Hispanic Brand Loyalty Erodes During Recession

Forrester Study Finds Latinos More Optimistic About Financial Future

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NEW YORK (AdAge.com) -- U.S. Hispanic consumers are more optimistic about their financial future than non-Latinos, but the recession is sharply eroding Hispanics' traditional brand loyalty and fondness for advertising.

Just 31% of Hispanics surveyed this year said that "Advertisements help me decide what to buy," a 16% drop from the number of respondents who agreed with that statement a year ago, according to a report Forrester Research is releasing today.

Tamara Barber, Forrester
Tamara Barber, Forrester
"The economic times are forcing consumers to be more careful about how they're spending their money," said Tamara Barber, a Forrester data analyst. "This is a consumer that is finally becoming jaded, and relying more on recommendations from friends and family as much as advertising.

'Feeling the pinch'
Only half as many non-Hispanic consumers -- 15% -- agreed that ads help them decide on purchases, but that figure was unchanged from a year ago. The survey of 3,004 Hispanic adults, conducted in the first quarter of 2009, also found that 61% of respondents agreed with the statement "When I find a brand I like, I stick to it," down from 67% last year.

"Everybody is feeling the pinch and they're more willing to trade down to private label brands or value brands," Ms. Barber said.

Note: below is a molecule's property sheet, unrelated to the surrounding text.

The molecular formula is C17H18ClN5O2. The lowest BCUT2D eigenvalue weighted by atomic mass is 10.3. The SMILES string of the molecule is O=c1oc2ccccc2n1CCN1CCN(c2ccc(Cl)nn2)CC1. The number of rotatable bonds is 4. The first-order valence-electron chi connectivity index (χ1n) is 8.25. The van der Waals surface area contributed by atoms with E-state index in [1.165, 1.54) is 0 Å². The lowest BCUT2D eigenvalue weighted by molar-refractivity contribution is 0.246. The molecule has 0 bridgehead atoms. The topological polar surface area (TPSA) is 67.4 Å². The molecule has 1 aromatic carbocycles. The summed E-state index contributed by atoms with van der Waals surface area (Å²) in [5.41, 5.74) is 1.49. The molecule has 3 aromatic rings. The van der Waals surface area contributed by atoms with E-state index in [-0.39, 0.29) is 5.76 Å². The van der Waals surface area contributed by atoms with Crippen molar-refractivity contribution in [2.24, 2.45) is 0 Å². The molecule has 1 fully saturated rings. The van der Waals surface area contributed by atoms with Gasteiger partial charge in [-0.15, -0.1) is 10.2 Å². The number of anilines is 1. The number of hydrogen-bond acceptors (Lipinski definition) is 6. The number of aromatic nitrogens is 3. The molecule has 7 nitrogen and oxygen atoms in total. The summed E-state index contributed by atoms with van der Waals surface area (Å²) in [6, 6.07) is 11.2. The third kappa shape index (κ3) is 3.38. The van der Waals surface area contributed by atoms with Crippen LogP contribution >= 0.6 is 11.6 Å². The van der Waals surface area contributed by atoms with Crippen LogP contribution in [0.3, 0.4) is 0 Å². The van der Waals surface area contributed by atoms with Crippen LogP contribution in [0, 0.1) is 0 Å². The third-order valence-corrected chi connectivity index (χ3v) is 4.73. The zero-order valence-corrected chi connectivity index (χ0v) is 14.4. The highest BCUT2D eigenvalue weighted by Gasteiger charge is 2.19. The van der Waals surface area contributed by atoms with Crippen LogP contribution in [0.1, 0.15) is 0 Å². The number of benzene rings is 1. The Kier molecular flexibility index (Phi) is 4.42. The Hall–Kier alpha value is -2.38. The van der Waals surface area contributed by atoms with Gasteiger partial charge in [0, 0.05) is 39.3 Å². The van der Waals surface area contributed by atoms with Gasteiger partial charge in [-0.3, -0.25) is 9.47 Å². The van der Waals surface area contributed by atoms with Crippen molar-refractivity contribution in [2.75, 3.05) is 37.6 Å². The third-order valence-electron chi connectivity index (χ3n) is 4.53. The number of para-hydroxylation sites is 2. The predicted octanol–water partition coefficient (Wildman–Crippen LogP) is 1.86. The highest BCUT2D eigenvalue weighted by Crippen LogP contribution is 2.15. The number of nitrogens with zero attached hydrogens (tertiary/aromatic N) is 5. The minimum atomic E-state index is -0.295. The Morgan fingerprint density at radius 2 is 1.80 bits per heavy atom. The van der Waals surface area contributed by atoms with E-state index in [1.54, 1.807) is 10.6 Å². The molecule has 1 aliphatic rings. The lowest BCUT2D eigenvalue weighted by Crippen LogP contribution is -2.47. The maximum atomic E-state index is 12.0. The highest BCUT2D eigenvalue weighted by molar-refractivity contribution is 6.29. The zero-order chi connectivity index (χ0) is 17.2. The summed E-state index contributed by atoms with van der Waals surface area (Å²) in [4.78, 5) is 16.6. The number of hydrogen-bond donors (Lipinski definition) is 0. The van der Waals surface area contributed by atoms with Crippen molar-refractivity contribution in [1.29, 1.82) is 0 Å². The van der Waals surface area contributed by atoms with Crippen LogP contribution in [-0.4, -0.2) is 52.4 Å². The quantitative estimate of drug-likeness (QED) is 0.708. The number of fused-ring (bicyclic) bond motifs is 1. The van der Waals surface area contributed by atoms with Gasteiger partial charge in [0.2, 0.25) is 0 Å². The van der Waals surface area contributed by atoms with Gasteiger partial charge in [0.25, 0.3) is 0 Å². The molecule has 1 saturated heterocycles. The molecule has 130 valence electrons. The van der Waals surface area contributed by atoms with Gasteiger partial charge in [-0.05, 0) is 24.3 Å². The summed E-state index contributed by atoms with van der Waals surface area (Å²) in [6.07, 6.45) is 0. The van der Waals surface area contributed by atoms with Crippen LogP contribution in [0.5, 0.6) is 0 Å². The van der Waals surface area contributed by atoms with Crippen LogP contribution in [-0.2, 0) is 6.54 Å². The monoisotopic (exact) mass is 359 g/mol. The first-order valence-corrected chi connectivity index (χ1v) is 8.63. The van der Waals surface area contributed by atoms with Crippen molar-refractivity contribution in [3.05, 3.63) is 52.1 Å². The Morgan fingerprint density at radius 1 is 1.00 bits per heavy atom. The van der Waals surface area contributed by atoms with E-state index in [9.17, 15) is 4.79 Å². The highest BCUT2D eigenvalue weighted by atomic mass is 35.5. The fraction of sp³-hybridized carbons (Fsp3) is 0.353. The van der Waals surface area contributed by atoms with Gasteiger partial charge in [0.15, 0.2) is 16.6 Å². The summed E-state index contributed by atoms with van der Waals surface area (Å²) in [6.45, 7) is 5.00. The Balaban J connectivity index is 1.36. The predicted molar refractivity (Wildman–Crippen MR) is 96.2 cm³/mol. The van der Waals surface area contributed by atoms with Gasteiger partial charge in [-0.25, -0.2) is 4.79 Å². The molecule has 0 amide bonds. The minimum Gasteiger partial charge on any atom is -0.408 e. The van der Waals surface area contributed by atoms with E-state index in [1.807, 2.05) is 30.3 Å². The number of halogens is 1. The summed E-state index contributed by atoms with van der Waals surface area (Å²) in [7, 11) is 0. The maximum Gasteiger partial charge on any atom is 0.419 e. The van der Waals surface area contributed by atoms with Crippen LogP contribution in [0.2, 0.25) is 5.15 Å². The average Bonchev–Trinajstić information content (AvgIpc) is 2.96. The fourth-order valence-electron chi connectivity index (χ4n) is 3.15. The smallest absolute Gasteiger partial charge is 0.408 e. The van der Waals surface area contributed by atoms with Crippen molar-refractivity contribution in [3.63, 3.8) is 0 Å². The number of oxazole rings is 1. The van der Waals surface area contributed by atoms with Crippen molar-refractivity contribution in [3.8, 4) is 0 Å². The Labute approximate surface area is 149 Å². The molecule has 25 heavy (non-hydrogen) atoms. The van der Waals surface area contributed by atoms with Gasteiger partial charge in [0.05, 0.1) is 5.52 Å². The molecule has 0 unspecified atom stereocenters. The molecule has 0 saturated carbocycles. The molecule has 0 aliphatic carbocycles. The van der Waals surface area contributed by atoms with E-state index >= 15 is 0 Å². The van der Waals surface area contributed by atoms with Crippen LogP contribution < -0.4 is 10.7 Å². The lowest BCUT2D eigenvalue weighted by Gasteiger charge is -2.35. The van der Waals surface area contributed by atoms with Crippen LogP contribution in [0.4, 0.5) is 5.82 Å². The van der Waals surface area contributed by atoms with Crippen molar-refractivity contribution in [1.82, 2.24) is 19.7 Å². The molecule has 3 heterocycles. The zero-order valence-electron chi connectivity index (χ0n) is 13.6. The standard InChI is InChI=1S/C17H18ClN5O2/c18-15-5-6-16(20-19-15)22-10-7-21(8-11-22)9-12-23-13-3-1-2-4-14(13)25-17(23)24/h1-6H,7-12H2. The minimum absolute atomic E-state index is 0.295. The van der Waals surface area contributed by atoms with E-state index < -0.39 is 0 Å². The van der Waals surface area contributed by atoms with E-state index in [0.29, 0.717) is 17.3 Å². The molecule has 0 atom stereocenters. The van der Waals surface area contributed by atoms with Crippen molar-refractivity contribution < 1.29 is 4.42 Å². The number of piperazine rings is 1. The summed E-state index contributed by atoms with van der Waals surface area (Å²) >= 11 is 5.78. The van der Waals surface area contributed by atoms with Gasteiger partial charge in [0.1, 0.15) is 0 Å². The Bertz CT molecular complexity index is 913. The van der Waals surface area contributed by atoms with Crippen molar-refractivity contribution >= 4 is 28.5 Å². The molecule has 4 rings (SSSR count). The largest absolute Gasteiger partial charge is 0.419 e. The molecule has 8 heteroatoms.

At the same time, Hispanics are more optimistic consumers. Asked how their personal financial situation has changed over the past 12 months, 50% of Hispanics surveyed said their finances have worsened, 34% said they're about the same, and 15% said they've improved. Non-Hispanic consumers' responses were about the same.

But asked what they expect will happen to their finances in the next 12 months, 44% of Hispanics said they expect their personal financial situation to improve, compared to just 20% of non-Hispanics. And just 21% of Hispanics thought their finances would worsen, while 35% of non-Hispanics expected a downturn.

Ms. Barber said that partly reflects the experience of immigrants from Latin America, where economies sometimes fluctuate wildly.

Open to brand switching
"They've kind of been through this before," she said.

The lessons for marketers are that Hispanics may not be as swayed by advertising and brand loyalty as in better economic times, but may be more open to value-based advertising and switching to less expensive brands, she said.

And when the economy begins to improve, Hispanics may be the first to start spending again because they're less likely to have a mortgage or be heavy users of credit cards.

"They're not saddled with as much debt," she said.

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